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Oh, a flow-induced system of mechanotransduction! Of course!

A century-old mystery of bone biology was solved just a little while ago

updated
by Paul Ingraham, Vancouver, Canadabio
I am a science writer and a former Registered Massage Therapist with a decade of experience treating tough pain cases. I was the Assistant Editor of ScienceBasedMedicine.org for several years. I’ve written hundreds of articles and several books, and I’m known for readable but heavily referenced analysis, with a touch of sass. I am a runner and ultimate player. • more about memore about PainScience.com

Astronauts lose about 20% of their leg bone mass in a three-month stay in space, no matter how hard they work out on the Stair Master®. Why? To figure it out, scientists needed to crack a century-old mystery. We’ve known since the late 1800s that bone’s microscopic structure is perfectly adapted for the stresses it has to endure — but how does it do it? Bone cells are trapped deep in rigid bone. How do they know what’s going on?

Sheldon Weinbaum is one of the scientists who cracked the bone code. Dr. Weinbaum was interviewed recently by Robyn Williams on Australia’s excellent The Science Show.

NASA astronaut Suni Williams, equipped with a bungee harness to simulate “gravity” on a treadmill. Astronauts lose about 20% of their leg bone mass in a three-month stay in space, no matter how hard they work out on the Stair Master®. Why?

NASA astronaut Suni Williams, equipped with a bungee harness to simulate “gravity” on a treadmill. Astronauts lose about 20% of their leg bone mass in a three-month stay in space, no matter how hard they work out on the Stair Master®. Why?

“Bone cells live in caves,” Dr. Weinbaum explains. “The mystery has always been how a tissue that’s as stiff as bone can communicate that it’s being loaded to the cells that live within it.”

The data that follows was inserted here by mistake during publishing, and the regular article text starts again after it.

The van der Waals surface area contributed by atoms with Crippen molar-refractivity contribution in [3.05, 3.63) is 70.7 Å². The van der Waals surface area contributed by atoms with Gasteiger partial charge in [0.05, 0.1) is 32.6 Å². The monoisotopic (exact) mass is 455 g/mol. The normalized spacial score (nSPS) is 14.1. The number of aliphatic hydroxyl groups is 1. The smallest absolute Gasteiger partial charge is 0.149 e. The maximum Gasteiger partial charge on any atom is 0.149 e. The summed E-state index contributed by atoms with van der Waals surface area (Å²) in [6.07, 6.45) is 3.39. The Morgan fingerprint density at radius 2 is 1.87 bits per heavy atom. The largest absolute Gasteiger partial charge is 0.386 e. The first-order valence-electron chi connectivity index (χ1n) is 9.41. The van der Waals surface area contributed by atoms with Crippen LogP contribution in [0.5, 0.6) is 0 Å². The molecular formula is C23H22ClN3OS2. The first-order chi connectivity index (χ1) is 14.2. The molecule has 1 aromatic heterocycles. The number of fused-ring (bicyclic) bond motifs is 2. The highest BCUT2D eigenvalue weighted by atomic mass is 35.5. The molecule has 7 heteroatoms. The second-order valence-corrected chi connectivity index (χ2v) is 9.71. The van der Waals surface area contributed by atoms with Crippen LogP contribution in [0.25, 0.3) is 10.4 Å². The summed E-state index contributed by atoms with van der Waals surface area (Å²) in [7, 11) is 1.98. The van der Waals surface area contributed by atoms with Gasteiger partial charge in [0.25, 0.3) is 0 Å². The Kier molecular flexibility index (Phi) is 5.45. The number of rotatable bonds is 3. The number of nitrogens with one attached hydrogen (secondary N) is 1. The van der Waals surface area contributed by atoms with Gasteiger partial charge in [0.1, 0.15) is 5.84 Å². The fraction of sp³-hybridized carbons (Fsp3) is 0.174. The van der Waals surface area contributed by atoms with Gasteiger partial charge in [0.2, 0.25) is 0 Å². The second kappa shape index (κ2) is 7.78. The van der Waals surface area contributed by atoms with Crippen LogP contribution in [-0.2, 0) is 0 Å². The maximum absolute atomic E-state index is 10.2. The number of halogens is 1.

And the solution to the mystery is “tiny little tubes.” Just like your inner ear uses fluid-filled tubes to detect motion, bone uses (much, much smaller) microscopic tubes to detect forces on bone: “a flow-induced system of mechanotransduction.” Of course it does! D’oh! How could we have missed that for so long? Under stress, fluid in the teensy tubes triggers a reaction in the bone cells. Piece of cake.

This process was identified only about fifteen years ago, and Sheldon Weinbaum has been trying to figure out exactly how it works ever since. Just five years ago they made a major breakthrough: “we showed that the bone cell processes were actually tethered along their length and attached to these rigid canalicular walls.” It is these “tethers” that are responding to the fluid motion, tugging ever-so-slightly on the cell every time your foot hits the ground.

Er, right. No wonder it took a hundred years to figure it out.

So, astronauts lose bone mass because the tube system simply doesn’t work in zero-G: the fluid floats randomly in the tubes! Precisely the same reason that astronauts get dizzy in zero-G, and have to learn how to orient themselves visually.

What about piezoelectric effect?

A few well-educated readers might ask “What about piezoelectric effect?” But that’s the answer to a slightly different puzzle: piezoelectric effect is a tiny electrical current produced by deformation of the crystalline structure of bone, another amazing system that the body also uses to control bone development in response to stresses. However, I believe the difference is that piezeoelectric effect regulates overall bone mass and shape — i.e. “put bone here” and “remove some from here,” while the tube system is providing information for the management of the microscopic structure of whatever bone is there. I think that’s the basic idea, but any experts reading this are invited to correct me!


Related Reading

This article is part of the Biological Literacy series — fun explorations of how the human body works, what I think of as “owner’s manual stuff.” Here are ten of the most popular articles on this theme: